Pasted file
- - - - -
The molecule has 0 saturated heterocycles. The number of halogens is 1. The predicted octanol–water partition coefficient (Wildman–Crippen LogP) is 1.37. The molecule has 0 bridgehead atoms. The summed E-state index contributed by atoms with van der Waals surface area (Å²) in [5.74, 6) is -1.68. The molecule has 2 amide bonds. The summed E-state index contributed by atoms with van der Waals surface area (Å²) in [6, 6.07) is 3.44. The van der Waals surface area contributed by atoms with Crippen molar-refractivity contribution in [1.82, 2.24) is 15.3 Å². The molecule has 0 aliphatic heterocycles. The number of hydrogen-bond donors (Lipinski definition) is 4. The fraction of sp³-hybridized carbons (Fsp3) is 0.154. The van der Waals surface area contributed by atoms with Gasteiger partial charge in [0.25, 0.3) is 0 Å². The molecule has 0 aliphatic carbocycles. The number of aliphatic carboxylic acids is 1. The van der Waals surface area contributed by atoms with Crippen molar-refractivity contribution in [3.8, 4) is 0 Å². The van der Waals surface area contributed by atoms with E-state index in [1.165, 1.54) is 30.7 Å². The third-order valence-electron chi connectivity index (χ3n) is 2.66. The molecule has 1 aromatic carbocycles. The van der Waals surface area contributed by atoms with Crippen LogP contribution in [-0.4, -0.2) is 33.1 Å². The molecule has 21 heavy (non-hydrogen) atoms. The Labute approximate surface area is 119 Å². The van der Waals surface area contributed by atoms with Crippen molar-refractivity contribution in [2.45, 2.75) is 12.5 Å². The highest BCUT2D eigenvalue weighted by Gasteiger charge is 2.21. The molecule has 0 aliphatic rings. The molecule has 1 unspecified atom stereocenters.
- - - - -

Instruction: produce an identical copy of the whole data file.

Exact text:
The molecule has 0 saturated heterocycles. The number of halogens is 1. The predicted octanol–water partition coefficient (Wildman–Crippen LogP) is 1.37. The molecule has 0 bridgehead atoms. The summed E-state index contributed by atoms with van der Waals surface area (Å²) in [5.74, 6) is -1.68. The molecule has 2 amide bonds. The summed E-state index contributed by atoms with van der Waals surface area (Å²) in [6, 6.07) is 3.44. The van der Waals surface area contributed by atoms with Crippen molar-refractivity contribution in [1.82, 2.24) is 15.3 Å². The molecule has 0 aliphatic heterocycles. The number of hydrogen-bond donors (Lipinski definition) is 4. The fraction of sp³-hybridized carbons (Fsp3) is 0.154. The van der Waals surface area contributed by atoms with Gasteiger partial charge in [0.25, 0.3) is 0 Å². The molecule has 0 aliphatic carbocycles. The number of aliphatic carboxylic acids is 1. The van der Waals surface area contributed by atoms with Crippen molar-refractivity contribution in [3.8, 4) is 0 Å². The van der Waals surface area contributed by atoms with E-state index in [1.165, 1.54) is 30.7 Å². The third-order valence-electron chi connectivity index (χ3n) is 2.66. The molecule has 1 aromatic carbocycles. The van der Waals surface area contributed by atoms with Crippen LogP contribution in [-0.4, -0.2) is 33.1 Å². The molecule has 21 heavy (non-hydrogen) atoms. The Labute approximate surface area is 119 Å². The van der Waals surface area contributed by atoms with Crippen molar-refractivity contribution in [2.45, 2.75) is 12.5 Å². The highest BCUT2D eigenvalue weighted by Gasteiger charge is 2.21. The molecule has 0 aliphatic rings. The molecule has 1 unspecified atom stereocenters.